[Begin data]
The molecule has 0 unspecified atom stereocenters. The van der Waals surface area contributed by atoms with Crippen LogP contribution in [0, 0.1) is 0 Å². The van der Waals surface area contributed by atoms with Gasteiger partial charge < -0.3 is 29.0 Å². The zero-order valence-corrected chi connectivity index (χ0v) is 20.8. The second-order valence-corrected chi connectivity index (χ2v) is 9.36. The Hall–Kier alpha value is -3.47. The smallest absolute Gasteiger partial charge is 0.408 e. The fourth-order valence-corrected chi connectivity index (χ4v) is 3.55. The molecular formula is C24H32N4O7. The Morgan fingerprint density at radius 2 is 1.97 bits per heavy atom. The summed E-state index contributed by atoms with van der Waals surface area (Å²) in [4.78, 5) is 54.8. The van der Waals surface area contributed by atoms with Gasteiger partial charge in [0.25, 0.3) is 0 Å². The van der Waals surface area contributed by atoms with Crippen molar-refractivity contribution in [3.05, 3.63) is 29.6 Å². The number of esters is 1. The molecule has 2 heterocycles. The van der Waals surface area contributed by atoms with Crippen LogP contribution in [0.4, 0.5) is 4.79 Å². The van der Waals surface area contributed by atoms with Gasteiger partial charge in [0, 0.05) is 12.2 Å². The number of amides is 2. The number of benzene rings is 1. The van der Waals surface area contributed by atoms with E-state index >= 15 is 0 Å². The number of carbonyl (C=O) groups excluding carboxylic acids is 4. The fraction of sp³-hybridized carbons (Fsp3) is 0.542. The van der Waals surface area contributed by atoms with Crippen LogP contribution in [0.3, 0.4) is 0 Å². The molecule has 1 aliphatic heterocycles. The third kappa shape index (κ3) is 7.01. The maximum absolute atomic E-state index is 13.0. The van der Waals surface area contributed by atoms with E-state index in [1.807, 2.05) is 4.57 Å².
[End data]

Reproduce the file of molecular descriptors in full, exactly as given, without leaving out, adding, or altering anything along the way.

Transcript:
The molecule has 0 unspecified atom stereocenters. The van der Waals surface area contributed by atoms with Crippen LogP contribution in [0, 0.1) is 0 Å². The van der Waals surface area contributed by atoms with Gasteiger partial charge < -0.3 is 29.0 Å². The zero-order valence-corrected chi connectivity index (χ0v) is 20.8. The second-order valence-corrected chi connectivity index (χ2v) is 9.36. The Hall–Kier alpha value is -3.47. The smallest absolute Gasteiger partial charge is 0.408 e. The fourth-order valence-corrected chi connectivity index (χ4v) is 3.55. The molecular formula is C24H32N4O7. The Morgan fingerprint density at radius 2 is 1.97 bits per heavy atom. The summed E-state index contributed by atoms with van der Waals surface area (Å²) in [4.78, 5) is 54.8. The van der Waals surface area contributed by atoms with Gasteiger partial charge in [0.25, 0.3) is 0 Å². The van der Waals surface area contributed by atoms with Crippen molar-refractivity contribution in [3.05, 3.63) is 29.6 Å². The number of esters is 1. The molecule has 2 heterocycles. The van der Waals surface area contributed by atoms with Crippen LogP contribution in [0.4, 0.5) is 4.79 Å². The van der Waals surface area contributed by atoms with Gasteiger partial charge in [0, 0.05) is 12.2 Å². The number of amides is 2. The number of benzene rings is 1. The van der Waals surface area contributed by atoms with E-state index >= 15 is 0 Å². The number of carbonyl (C=O) groups excluding carboxylic acids is 4. The fraction of sp³-hybridized carbons (Fsp3) is 0.542. The van der Waals surface area contributed by atoms with Crippen LogP contribution in [0.3, 0.4) is 0 Å². The molecule has 1 aliphatic heterocycles. The third kappa shape index (κ3) is 7.01. The maximum absolute atomic E-state index is 13.0. The van der Waals surface area contributed by atoms with E-state index in [1.807, 2.05) is 4.57 Å².